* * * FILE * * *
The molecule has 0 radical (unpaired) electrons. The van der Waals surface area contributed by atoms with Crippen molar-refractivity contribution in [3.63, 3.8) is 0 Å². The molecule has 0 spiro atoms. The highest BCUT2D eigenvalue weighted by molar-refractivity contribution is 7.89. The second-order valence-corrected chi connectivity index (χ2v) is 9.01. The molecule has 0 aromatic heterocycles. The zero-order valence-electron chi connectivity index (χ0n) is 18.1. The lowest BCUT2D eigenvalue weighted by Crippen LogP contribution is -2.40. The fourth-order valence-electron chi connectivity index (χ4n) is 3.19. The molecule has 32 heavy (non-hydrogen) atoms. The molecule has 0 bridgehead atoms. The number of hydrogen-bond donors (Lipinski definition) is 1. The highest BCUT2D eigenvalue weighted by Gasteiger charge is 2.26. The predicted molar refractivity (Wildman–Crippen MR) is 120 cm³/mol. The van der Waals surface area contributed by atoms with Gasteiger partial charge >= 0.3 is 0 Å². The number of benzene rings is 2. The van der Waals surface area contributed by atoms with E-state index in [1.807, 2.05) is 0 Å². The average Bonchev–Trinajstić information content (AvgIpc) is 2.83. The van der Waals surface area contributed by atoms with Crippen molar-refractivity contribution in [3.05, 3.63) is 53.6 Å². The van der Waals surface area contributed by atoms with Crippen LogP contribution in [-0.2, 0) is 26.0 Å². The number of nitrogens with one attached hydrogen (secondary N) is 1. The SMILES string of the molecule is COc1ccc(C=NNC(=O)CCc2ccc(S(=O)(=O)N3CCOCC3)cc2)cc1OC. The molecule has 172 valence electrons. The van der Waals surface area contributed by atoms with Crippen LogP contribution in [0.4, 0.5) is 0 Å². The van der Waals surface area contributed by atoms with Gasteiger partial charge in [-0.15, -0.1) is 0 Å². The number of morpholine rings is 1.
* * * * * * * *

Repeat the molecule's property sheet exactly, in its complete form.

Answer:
The molecule has 0 radical (unpaired) electrons. The van der Waals surface area contributed by atoms with Crippen molar-refractivity contribution in [3.63, 3.8) is 0 Å². The molecule has 0 spiro atoms. The highest BCUT2D eigenvalue weighted by molar-refractivity contribution is 7.89. The second-order valence-corrected chi connectivity index (χ2v) is 9.01. The molecule has 0 aromatic heterocycles. The zero-order valence-electron chi connectivity index (χ0n) is 18.1. The lowest BCUT2D eigenvalue weighted by Crippen LogP contribution is -2.40. The fourth-order valence-electron chi connectivity index (χ4n) is 3.19. The molecule has 32 heavy (non-hydrogen) atoms. The molecule has 0 bridgehead atoms. The number of hydrogen-bond donors (Lipinski definition) is 1. The highest BCUT2D eigenvalue weighted by Gasteiger charge is 2.26. The predicted molar refractivity (Wildman–Crippen MR) is 120 cm³/mol. The van der Waals surface area contributed by atoms with Gasteiger partial charge >= 0.3 is 0 Å². The number of benzene rings is 2. The van der Waals surface area contributed by atoms with E-state index in [1.807, 2.05) is 0 Å². The average Bonchev–Trinajstić information content (AvgIpc) is 2.83. The van der Waals surface area contributed by atoms with Crippen molar-refractivity contribution in [3.05, 3.63) is 53.6 Å². The van der Waals surface area contributed by atoms with Crippen LogP contribution in [-0.2, 0) is 26.0 Å². The number of nitrogens with one attached hydrogen (secondary N) is 1. The SMILES string of the molecule is COc1ccc(C=NNC(=O)CCc2ccc(S(=O)(=O)N3CCOCC3)cc2)cc1OC. The molecule has 172 valence electrons. The van der Waals surface area contributed by atoms with Crippen LogP contribution in [0.4, 0.5) is 0 Å². The van der Waals surface area contributed by atoms with Gasteiger partial charge in [-0.15, -0.1) is 0 Å². The number of morpholine rings is 1.